Turning Points

Tomorrow marks the final class in the Basic Bike Maintenance series. At 4:45, we’ll unlock the door. People will filter into the shop. The ones who have come to previous classes will make tentative conversation. There will be talk of bicycles and hiking and all sorts of activities from the past week. And then, just a few minutes after 5, we’ll sit down together.

This is an important event to me. This is my first time teaching the class, let alone a new subject for me. It also marks a point in my own bicycle learning. When I started working at the Portland Gear Hub this past April, I knew how to repair a flat. I could change out a brake or shifter cable, but getting it set up was beyond me. Ainsley and Tucker patiently taught me how to set up brakes. They taught me how to fix a bent derailleur and how to re-pack a bottom bracket. They taught me how to look over a frame for damage and how to true a wheel.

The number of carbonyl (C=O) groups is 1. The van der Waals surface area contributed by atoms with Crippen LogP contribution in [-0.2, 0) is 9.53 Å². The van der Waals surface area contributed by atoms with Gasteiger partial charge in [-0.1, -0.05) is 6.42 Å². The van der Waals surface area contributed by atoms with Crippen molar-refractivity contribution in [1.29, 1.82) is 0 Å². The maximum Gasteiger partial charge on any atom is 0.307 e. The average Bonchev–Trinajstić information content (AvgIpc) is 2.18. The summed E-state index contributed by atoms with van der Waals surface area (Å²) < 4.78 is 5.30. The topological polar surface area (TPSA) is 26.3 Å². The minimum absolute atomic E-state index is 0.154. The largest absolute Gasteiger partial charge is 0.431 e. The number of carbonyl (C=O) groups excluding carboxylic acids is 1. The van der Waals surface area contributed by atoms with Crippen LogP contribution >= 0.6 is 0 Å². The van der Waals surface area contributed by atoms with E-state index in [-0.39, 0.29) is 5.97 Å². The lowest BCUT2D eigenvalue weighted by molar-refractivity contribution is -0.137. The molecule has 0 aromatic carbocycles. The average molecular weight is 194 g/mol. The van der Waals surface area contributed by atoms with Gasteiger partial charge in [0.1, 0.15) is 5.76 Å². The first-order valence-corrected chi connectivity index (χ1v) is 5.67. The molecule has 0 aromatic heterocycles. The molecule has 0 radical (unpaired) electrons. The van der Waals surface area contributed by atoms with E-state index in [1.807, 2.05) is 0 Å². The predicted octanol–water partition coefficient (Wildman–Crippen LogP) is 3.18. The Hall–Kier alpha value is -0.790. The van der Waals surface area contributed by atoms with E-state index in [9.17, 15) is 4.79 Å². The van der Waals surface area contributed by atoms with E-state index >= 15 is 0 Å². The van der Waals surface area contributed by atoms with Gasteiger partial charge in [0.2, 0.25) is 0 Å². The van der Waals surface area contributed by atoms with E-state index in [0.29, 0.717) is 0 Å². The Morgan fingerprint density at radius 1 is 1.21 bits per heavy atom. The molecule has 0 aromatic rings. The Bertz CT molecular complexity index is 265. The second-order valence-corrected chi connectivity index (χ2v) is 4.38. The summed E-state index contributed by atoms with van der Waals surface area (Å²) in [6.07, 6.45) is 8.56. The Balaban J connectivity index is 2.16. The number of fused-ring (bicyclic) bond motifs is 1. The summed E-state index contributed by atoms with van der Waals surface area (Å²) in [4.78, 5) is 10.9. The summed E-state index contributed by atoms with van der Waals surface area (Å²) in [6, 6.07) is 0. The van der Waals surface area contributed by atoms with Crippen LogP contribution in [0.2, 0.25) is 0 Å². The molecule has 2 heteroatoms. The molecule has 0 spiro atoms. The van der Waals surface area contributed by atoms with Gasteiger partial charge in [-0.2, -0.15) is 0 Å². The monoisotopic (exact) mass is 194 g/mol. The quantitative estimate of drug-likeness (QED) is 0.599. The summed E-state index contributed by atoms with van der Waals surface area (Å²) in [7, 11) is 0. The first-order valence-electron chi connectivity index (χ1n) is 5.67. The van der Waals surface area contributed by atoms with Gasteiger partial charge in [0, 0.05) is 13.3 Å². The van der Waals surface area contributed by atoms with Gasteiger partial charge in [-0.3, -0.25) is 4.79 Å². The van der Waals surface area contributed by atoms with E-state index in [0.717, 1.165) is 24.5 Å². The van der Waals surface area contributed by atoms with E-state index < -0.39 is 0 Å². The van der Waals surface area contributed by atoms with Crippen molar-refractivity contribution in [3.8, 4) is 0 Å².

I now pass that knowledge on. It’s been a great experience to first learn how to work on bicycles and then get to distribute that knowledge. I love helping bicycle enthusiasts go from looking at a complicated machine that won’t work to being able to assess and complete a repair. I love the questions that I am asked and can help clear up and the questions that I am asked that baffle me (there were just a few of those). And I love seeing somebody understand for the first time just how that front derailleur works.
A bicycle is not a very complicated machine. It utilizes simple machines. Levers and wheels and pivots work together. And through that working together, we have a beautiful thing. We have two wheels that get us where we need to go, that promise the chance of excitement and the breaking up of routine.


To me, a bicycle represents freedom. It represents the ability to get around town. It represents the chance to have an adventure. It represents the visceral rush of flying down a hill, heart pounding and late for work. And if that bicycle isn’t working, I know I can fix it. On the side of the road or at the shop, I can make it work. And now the attendees of my class can too (hopefully). And that is a beautiful thing.


Kyle

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